I wonder if my comment will appear at CiF, anybody else had any problems?

Aug 20, 2010 at 9:54 AM | Unregistered CommenterBarry Woods

At Cif: 9:50 am, today, let's see how long it takes to appear/disappear?

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Aug 20, 2010 at 9:59 AM | Unregistered CommenterBarry Woods


Bob Ward's article has precisely one target, an otherwise brilliant money manager called Jeremy Grantham who has been duped over the years by various alarmists into donating millions of pounds

I doubt he's been duped. Grantham's been very successful in spotting and exploiting economic bubbles in the past. The £25m or so funnelled into this think tank is simply priming the pump ahead of anticipated profits. It's already yielded useful PR material in the form of the Stern Review which was dutifully spun by Ward and recommends giving Grantham et al lots of our money. It's rent-seeking at it's finest.

The wiki faithful have already butchered Ward's pre-emptive strike and have a para prepared by the wonderfully unbiased ChrisO ready to include. It's rather deceptive given it states this is a 'Guardian review' of the HSI and closes with this classic bit of Ward spin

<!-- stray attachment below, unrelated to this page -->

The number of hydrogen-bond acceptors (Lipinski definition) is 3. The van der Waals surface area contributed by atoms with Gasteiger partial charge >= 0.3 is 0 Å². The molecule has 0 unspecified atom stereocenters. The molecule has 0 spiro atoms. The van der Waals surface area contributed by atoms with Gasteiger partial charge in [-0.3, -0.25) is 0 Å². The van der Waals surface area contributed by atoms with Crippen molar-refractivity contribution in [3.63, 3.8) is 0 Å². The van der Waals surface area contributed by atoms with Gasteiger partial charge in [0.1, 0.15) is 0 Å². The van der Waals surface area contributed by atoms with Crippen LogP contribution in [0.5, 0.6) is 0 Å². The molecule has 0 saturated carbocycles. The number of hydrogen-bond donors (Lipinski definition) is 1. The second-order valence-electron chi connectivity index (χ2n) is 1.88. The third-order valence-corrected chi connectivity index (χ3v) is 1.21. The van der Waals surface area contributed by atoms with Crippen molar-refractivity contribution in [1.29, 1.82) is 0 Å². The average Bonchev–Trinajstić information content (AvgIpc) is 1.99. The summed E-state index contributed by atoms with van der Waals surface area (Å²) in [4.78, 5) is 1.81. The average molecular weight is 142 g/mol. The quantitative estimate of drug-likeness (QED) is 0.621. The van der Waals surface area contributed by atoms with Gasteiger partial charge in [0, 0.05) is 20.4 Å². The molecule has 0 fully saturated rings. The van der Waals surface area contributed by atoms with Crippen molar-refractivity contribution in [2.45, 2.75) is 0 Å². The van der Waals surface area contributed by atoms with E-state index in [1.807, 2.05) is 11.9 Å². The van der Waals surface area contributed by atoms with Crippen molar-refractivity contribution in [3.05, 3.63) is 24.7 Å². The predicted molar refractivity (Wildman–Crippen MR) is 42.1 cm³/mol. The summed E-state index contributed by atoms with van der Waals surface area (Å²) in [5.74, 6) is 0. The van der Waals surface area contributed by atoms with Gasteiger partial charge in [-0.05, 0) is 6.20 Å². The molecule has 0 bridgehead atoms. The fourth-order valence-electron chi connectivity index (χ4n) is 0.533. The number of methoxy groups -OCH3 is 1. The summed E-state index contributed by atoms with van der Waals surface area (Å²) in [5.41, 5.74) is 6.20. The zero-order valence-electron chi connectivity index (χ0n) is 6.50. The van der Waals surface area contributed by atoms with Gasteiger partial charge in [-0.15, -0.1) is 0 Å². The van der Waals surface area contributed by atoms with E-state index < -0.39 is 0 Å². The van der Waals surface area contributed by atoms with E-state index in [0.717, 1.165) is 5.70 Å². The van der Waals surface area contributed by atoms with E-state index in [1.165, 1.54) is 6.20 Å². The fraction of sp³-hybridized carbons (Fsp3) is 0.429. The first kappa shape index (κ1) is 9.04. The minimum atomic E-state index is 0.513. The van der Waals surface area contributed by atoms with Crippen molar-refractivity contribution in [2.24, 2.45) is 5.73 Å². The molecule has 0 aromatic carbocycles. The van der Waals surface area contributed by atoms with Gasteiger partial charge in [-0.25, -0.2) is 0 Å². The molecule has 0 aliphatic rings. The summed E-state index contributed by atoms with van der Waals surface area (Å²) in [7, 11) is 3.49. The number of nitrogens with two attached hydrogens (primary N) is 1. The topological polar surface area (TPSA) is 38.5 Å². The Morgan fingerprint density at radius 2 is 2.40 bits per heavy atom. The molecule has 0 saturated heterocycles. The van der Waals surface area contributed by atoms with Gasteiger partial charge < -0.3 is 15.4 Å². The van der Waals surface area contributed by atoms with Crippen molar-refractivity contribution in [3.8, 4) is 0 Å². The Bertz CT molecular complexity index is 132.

it would perhaps be wise to treat with some scepticism Montford's assessment of the validity of the inquiries into the hacked email messages

which doesn't seem relevant to the book, but is Ward's attempt to prejudice opinion ahead of the GWPF report. It's his usual rubber hatchet job. He also makes an odd comment about the "amazing timing, was officially launched by Lord Lawson of Blaby just three days after the emails first appeared". Not sure if he's trying to insinuate anything there, or if Lord Lawson, the GWPF and the Bishop would want to consider a joint legal response.

Aug 20, 2010 at 10:08 AM | Unregistered CommenterAtomic Hairdryer

Ward’s comment on the “amazing timing” with which The Global Warming Policy Foundation was officially launched “just three days after the emails first appeared on the web” is typical Guardian nudgenudge-winkwinkspeak. We are presumably supposed to infer that Lord Lawson was behind the email hacking.
This is the third time that the Guardian has sailed close to the legal wind, following Monbiot’s brushes with North and Monckton. Add Randersen’s peculiar statement that global warming is Guardian editorial policy (confusing scientific certainty with moral rectitude), and the silence of those journalists like Goldacre and Adam who actually understand the science, and you have all the signs of a once great newspaper in a state of mental breakdown. The climate scientists have taken over the asylum.